Perhaps the lowest of the 2012 presidential election’s many low points was Harry Reid’s absurd claim, asserted on the floor of the Senate, that Mitt Romney hadn’t paid any income taxes in ten years. It was a classic Democratic Party lie, too dumb to be believed by people of any sophistication–which, of course, didn’t prevent it from being widely reported–but catnip to the party’s base.
Now that Reid has announced his retirement, he is giving a series of mostly-celebratory interviews about his career. On CNN, Dana Bash asked Reid whether he regretted his statement about Romney, the implicit premise being that it was a lie. Reid didn’t deny that he lied. Instead he responded, “Romney didn’t win, did he?” Here it is:
Chris Cillizza comments:
This sort of “the winners make the rules” approach is part of the broader partisan problem facing Washington and the polarization afflicting the nation more broadly. There is no trust between the two parties because they believe — and have some real justification for believing — that the other side will say and do literally anything to win.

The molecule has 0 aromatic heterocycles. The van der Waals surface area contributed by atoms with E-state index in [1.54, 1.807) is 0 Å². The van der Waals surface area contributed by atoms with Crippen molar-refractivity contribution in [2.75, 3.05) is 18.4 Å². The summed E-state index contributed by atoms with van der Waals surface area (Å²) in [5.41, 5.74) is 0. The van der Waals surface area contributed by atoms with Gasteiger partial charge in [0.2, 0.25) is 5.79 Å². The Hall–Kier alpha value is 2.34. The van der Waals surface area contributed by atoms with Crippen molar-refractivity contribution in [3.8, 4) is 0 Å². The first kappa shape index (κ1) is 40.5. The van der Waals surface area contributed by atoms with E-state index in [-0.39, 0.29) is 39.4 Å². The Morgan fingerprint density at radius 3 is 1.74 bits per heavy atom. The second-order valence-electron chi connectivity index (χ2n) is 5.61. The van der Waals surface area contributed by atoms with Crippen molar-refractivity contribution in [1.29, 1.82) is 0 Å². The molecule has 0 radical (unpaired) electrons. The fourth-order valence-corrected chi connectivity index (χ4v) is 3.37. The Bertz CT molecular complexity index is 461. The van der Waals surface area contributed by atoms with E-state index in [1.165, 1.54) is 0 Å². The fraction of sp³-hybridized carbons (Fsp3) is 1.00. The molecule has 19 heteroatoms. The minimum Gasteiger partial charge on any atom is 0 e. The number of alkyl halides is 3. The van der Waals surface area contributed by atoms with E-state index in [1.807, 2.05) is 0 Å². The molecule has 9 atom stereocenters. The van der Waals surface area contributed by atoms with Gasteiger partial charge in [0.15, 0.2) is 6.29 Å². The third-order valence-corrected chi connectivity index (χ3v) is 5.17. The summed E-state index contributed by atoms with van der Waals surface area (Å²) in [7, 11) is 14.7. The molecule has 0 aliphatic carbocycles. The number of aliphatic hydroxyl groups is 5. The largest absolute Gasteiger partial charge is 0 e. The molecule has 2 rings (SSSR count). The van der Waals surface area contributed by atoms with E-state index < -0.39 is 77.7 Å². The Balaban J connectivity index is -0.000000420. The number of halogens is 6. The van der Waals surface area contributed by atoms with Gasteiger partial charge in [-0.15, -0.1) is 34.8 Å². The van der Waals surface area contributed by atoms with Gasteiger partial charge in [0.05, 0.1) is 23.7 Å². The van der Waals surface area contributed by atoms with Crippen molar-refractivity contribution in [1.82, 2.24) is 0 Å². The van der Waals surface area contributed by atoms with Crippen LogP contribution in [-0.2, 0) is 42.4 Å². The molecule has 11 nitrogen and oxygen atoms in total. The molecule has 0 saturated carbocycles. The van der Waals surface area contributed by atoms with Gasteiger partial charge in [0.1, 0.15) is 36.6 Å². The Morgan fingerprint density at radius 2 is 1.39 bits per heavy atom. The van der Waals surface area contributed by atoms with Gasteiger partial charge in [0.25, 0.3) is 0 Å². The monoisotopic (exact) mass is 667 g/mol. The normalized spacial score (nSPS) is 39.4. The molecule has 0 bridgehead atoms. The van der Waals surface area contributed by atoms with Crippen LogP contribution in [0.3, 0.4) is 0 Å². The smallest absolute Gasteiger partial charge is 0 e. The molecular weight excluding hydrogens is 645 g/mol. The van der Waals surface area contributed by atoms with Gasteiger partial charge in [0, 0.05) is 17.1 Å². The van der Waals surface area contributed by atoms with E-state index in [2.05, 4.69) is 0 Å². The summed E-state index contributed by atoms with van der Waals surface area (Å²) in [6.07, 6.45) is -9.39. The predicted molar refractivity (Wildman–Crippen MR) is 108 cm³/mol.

But this is wrong, isn’t it? It may describe the Democrats accurately–I think it does–but when did Mitch McConnell or John Boehner peddle an outright, slanderous lie about Barack Obama? It hasn’t happened. Hysteria is a constant among Democrats: consider Reid’s crazed attacks on the Koch brothers, the current ridiculous misrepresentations about Indiana’s RFRA, the repeated suggestions that scientists who prefer data to global warming alarmism should be shot or imprisoned. There simply isn’t anything like this on the right.
Harry Reid may be exiting the stage, but he leaves behind a party that never had any problem with his lies, as long as they worked.